Regional Continuing Education Programs can identify gaps in education, practice, and new technology access and use to contribute to the research priority setting process. They can conduct educational needs assessments and training evaluations which could contribute to the resources available from the National Clearinghouse of Rehabilitation Training Materials. They would interpret research from the framework of continuing education and service delivery and integrate new innovative findings into their continuing education curricula. They also can help train consumers and practitioners in self-observation techniques.




Congress has a role to fill in the prosumer approach also. They legislate to help fill the research, service delivery and social policy gaps that affect the survival and quality of life of people with disabilities. They should be aware of the kinds of studies being undertaken and mandate that all studies from public funds be available in summary report form and progress report form in a designated national or international disability and rehabilitation repository such as the National Rehabilitation Information Center. Their interpretation of research results from annual summaries developed by NIDRR would be from the framework of societal and global issues. They would help integrate research into laws and regulations.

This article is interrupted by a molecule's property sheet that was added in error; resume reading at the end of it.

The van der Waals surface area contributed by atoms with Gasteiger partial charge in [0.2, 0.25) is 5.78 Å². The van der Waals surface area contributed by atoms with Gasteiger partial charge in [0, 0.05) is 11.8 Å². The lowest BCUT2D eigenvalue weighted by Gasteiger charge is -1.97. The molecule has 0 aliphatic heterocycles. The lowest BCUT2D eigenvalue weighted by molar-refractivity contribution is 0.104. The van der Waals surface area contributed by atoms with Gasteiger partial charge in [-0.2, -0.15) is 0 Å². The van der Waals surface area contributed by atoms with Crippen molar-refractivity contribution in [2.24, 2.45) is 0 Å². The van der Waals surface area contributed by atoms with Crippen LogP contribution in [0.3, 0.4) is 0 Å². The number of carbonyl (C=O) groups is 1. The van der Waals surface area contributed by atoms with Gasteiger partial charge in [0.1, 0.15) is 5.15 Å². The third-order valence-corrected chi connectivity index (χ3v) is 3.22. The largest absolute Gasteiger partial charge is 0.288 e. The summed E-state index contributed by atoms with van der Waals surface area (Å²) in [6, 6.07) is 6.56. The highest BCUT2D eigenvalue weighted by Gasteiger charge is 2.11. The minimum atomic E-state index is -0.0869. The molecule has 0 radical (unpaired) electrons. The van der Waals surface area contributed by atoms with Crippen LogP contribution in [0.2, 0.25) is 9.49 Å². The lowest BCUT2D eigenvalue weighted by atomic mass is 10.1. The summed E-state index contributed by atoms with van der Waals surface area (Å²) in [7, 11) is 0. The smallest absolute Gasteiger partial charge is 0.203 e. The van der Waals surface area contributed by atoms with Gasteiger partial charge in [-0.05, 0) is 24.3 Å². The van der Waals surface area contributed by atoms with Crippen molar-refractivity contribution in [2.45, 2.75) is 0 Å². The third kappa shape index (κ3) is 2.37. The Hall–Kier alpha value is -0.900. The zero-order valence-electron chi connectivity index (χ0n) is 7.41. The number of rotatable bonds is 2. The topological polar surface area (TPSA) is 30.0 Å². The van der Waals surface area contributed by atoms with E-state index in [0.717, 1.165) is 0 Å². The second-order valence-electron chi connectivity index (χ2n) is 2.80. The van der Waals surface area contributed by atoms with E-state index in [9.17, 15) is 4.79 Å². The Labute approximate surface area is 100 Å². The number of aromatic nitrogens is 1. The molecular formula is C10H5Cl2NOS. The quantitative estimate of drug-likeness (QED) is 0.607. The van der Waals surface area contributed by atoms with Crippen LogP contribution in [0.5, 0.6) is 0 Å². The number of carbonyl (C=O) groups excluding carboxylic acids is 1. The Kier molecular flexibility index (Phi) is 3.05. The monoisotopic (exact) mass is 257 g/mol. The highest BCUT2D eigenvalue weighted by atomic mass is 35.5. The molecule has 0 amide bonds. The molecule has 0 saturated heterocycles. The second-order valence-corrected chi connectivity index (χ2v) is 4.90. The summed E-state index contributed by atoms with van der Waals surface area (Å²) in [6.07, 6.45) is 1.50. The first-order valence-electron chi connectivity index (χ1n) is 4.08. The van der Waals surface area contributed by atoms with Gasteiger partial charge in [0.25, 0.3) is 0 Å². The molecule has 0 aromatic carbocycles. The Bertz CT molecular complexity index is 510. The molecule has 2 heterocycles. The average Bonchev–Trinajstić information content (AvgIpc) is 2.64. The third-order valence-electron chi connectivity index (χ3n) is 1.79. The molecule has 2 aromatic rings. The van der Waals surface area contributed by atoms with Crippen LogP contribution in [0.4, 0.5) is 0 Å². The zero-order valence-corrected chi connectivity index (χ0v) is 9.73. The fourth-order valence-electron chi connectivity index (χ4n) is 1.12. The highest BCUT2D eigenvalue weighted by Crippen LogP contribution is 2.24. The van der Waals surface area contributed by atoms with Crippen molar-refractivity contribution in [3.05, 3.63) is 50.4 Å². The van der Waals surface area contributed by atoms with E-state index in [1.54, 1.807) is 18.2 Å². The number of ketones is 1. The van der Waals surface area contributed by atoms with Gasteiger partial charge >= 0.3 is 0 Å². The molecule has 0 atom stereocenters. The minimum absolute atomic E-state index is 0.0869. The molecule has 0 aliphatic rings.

The National Rehabilitation Information Center (NARIC) has the responsibility of collecting, classifying, storing, and retrieving research reports and other rehabilitation literature. In the prosumer approach they are responsible for making their holdings accessible to all prosumers in the forms they best can use. They also have the responsibility of listing and circulating summary reports of research conducted by each differing prosumer group. They interpret research results in terms of the NARIC collection of literature and related national collections of rehabilitation and disability information. They maintain an archives illustrating the growth of the field of rehabilitation. They provide reference and referral services. The National Clearinghouse on Rehabilitation Training Materials provides similar services with an emphasis on curricula, courses, and audiovisual aids for educational purposes. The Adaptive Equipment Center collects, stores, and retrieves information on the national assistive devices and technological resources.